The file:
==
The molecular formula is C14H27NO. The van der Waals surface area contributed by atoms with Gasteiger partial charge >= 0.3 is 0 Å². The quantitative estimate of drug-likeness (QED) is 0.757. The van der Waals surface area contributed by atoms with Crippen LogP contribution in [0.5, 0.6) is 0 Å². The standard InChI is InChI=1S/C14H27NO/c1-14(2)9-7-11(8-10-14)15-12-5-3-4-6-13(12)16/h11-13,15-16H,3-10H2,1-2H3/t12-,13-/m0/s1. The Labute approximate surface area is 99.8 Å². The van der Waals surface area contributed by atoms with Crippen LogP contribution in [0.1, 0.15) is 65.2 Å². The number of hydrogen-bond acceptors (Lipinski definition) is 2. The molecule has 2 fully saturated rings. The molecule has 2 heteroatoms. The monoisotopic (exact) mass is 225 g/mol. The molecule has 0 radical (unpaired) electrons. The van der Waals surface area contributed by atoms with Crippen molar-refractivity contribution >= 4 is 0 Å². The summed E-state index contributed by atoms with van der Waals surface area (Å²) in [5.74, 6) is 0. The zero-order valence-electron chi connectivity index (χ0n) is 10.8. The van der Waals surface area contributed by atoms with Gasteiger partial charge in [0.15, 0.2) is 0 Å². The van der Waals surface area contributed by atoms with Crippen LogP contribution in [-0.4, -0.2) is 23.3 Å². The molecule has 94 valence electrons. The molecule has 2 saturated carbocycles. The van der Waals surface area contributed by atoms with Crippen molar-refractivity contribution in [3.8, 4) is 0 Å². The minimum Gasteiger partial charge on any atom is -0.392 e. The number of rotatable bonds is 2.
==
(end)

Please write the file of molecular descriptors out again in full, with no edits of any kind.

The molecular formula is C14H27NO. The van der Waals surface area contributed by atoms with Gasteiger partial charge >= 0.3 is 0 Å². The quantitative estimate of drug-likeness (QED) is 0.757. The van der Waals surface area contributed by atoms with Crippen LogP contribution in [0.5, 0.6) is 0 Å². The standard InChI is InChI=1S/C14H27NO/c1-14(2)9-7-11(8-10-14)15-12-5-3-4-6-13(12)16/h11-13,15-16H,3-10H2,1-2H3/t12-,13-/m0/s1. The Labute approximate surface area is 99.8 Å². The van der Waals surface area contributed by atoms with Crippen LogP contribution in [0.1, 0.15) is 65.2 Å². The number of hydrogen-bond acceptors (Lipinski definition) is 2. The molecule has 2 fully saturated rings. The molecule has 2 heteroatoms. The monoisotopic (exact) mass is 225 g/mol. The molecule has 0 radical (unpaired) electrons. The van der Waals surface area contributed by atoms with Crippen molar-refractivity contribution >= 4 is 0 Å². The summed E-state index contributed by atoms with van der Waals surface area (Å²) in [5.74, 6) is 0. The zero-order valence-electron chi connectivity index (χ0n) is 10.8. The van der Waals surface area contributed by atoms with Gasteiger partial charge in [0.15, 0.2) is 0 Å². The van der Waals surface area contributed by atoms with Crippen LogP contribution in [-0.4, -0.2) is 23.3 Å². The molecule has 94 valence electrons. The molecule has 2 saturated carbocycles. The van der Waals surface area contributed by atoms with Crippen molar-refractivity contribution in [3.8, 4) is 0 Å². The minimum Gasteiger partial charge on any atom is -0.392 e. The number of rotatable bonds is 2.